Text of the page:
James Walton was born in Liverpool and educated at Salisbury Road Council School and won a scholarship to Balliol Central School.
After his education he joined the army pre war and served with the Liverpool Scottish. In 1942 he volunteered for the Special Air Service and took part in desert raiding operations.
After this he volunteered for service with Airborne Forces and joined the 11th Battalion formed in the Middle East and undertook Parachute Training at Kabrit, Egypt.
Sgt Walton took part in operations in the Dodecanese, parachuting onto the island of Kos during the liberation of that island. Unfortunately he lost his weapon in mid air and landed unarmed. As he made his way from the DZ an armed Italian soldier came running up to him, but embraced Sgt Walton as a liberator rather than an enemy.
Returning to the UK, Sgt Walton was billeted at Melton Mowbray whilst the Battalion waited to be deployed as part of the 1st Airborne Division. That time came with Operation Market Garden and the Battalion jumped on the Second Lift of 18 September 1944.
Sgt Walton managed to make it to the Queen Elizabeth Hospital, although he and his section had to escape through a rear entrance and the back streets back to the Laundry on the Oosterbeek perimeter when German Tanks and infantry occupied the Hospital later that day.
It was for his actions on the perimeter that Sgt Walton was recommended for a Military Medal. However, in a co-operative agreement with the United States, ten British airborne soldiers had their awards substituted for the American Bronze Star.
The citation for this award reads:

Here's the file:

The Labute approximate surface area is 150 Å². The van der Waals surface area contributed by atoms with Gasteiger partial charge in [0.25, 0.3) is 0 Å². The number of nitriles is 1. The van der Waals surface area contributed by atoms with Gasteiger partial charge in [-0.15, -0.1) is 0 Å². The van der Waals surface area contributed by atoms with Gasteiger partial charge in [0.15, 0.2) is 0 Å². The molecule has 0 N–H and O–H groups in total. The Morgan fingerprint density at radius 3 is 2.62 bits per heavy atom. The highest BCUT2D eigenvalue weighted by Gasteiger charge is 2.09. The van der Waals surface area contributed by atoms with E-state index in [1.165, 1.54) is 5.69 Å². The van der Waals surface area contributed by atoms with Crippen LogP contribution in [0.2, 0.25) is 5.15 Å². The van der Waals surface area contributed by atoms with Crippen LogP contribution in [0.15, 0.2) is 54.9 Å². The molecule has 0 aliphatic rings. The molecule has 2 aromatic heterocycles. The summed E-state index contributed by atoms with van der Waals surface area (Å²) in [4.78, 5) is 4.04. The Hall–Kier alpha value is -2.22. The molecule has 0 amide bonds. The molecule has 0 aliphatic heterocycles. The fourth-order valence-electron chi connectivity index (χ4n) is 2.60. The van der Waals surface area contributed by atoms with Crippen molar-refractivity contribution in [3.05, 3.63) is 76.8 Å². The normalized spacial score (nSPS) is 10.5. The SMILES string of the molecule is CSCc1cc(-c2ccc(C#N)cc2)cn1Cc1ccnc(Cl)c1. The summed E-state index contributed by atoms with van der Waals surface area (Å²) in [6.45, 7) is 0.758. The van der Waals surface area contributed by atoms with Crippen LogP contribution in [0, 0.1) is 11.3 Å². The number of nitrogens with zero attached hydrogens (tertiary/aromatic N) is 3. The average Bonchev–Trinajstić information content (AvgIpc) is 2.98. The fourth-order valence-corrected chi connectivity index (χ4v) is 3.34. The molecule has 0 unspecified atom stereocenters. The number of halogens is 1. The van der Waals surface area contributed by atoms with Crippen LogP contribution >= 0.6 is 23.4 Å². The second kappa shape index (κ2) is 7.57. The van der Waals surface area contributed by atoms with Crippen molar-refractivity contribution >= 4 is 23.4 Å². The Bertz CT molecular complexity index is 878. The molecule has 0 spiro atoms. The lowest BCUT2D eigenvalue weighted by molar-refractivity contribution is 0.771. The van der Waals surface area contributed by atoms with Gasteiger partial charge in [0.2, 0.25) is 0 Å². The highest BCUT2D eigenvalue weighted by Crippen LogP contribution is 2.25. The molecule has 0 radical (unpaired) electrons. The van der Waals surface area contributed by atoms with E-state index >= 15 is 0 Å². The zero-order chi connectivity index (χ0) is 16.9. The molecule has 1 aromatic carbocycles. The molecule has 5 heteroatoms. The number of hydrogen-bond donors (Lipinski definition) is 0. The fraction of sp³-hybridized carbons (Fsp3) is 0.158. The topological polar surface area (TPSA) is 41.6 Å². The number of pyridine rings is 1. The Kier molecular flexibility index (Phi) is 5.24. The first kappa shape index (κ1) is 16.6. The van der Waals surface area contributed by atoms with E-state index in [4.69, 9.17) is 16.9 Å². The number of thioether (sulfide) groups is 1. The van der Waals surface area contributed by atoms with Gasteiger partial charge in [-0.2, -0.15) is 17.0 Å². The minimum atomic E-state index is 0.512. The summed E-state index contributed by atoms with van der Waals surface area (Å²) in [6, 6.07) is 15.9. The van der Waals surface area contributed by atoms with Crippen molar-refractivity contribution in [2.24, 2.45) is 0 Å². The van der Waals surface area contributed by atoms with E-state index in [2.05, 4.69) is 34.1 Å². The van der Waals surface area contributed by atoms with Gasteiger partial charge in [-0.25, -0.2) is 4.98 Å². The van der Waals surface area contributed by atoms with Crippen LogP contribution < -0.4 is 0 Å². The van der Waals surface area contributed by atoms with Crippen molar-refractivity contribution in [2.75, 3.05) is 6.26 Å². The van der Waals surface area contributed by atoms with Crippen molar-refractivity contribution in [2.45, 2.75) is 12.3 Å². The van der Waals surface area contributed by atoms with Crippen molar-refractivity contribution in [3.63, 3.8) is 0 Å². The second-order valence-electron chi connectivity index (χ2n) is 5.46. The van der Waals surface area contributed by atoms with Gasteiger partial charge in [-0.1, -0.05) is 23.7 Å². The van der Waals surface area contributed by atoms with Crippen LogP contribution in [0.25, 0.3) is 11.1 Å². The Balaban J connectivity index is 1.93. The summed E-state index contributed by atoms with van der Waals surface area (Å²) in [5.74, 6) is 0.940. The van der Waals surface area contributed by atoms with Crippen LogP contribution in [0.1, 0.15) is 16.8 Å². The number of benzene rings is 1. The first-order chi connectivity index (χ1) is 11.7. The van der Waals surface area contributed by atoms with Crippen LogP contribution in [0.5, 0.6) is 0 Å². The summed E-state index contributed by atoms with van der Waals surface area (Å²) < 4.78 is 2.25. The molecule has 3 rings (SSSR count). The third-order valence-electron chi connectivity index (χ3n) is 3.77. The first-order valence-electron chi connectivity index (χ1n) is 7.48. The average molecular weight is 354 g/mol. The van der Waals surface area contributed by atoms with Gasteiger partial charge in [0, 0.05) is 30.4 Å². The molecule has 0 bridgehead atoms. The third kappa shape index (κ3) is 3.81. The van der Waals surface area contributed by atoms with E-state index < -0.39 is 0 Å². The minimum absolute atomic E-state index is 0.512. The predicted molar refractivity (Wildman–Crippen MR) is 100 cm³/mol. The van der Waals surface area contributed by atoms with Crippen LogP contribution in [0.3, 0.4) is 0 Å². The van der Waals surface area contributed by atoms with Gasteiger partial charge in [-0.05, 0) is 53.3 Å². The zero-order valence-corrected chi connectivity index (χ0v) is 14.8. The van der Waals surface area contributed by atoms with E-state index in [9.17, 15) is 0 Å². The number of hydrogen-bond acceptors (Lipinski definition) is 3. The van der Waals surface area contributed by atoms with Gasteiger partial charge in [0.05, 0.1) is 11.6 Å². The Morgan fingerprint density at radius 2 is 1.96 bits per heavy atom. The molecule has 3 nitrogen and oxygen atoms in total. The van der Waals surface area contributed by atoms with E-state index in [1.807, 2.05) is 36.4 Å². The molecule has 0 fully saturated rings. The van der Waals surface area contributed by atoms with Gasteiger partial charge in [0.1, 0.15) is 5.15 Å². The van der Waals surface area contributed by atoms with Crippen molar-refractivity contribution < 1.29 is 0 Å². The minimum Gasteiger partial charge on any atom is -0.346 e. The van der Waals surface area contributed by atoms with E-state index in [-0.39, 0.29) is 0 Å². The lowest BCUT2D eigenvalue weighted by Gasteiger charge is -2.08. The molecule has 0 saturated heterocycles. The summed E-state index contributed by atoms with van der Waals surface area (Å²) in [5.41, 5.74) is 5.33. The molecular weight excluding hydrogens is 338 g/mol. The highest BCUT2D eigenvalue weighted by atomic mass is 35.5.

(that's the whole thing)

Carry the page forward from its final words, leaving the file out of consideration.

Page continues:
“During the action at Arnhem Sgt James Walton was in charge of the Machine Guns on a most important sector of the front.
His guns were constantly under heavy shell and machine gun fire, but for five days and nights he kept them in action. Always when battle was hottest, he was seen to be encouraging his men, bringing them ammunition, or taking over a gun when a man had been hit.
On one occasion he led a party of men under heavy machine gun fire to wipe out a nest of snipers. At all times his cheerfulness and courage was unequalled. Throughout the operation Sgt Walton displayed great personal gallantry and devotion to duty.”
As German forces closed in Sgt Walton made his way to the Rhine, where he placed a wounded man on a boat noting he would get the next one. The reply came that “this was the last boat” and Sgt Walton took the decision, like so many others, to swim the Rhine.
During the confusion of the crossing, Sgt Walton, lost his bearings and upon reaching the bank heard foreign voices and assumed he had swum back to German positions. However, Polish Paratroopers appeared and helped him from the river and to safety.
Sgt Walton served with the 12th and 13th TA Battalions for 20 years after the war and retired as a WO2.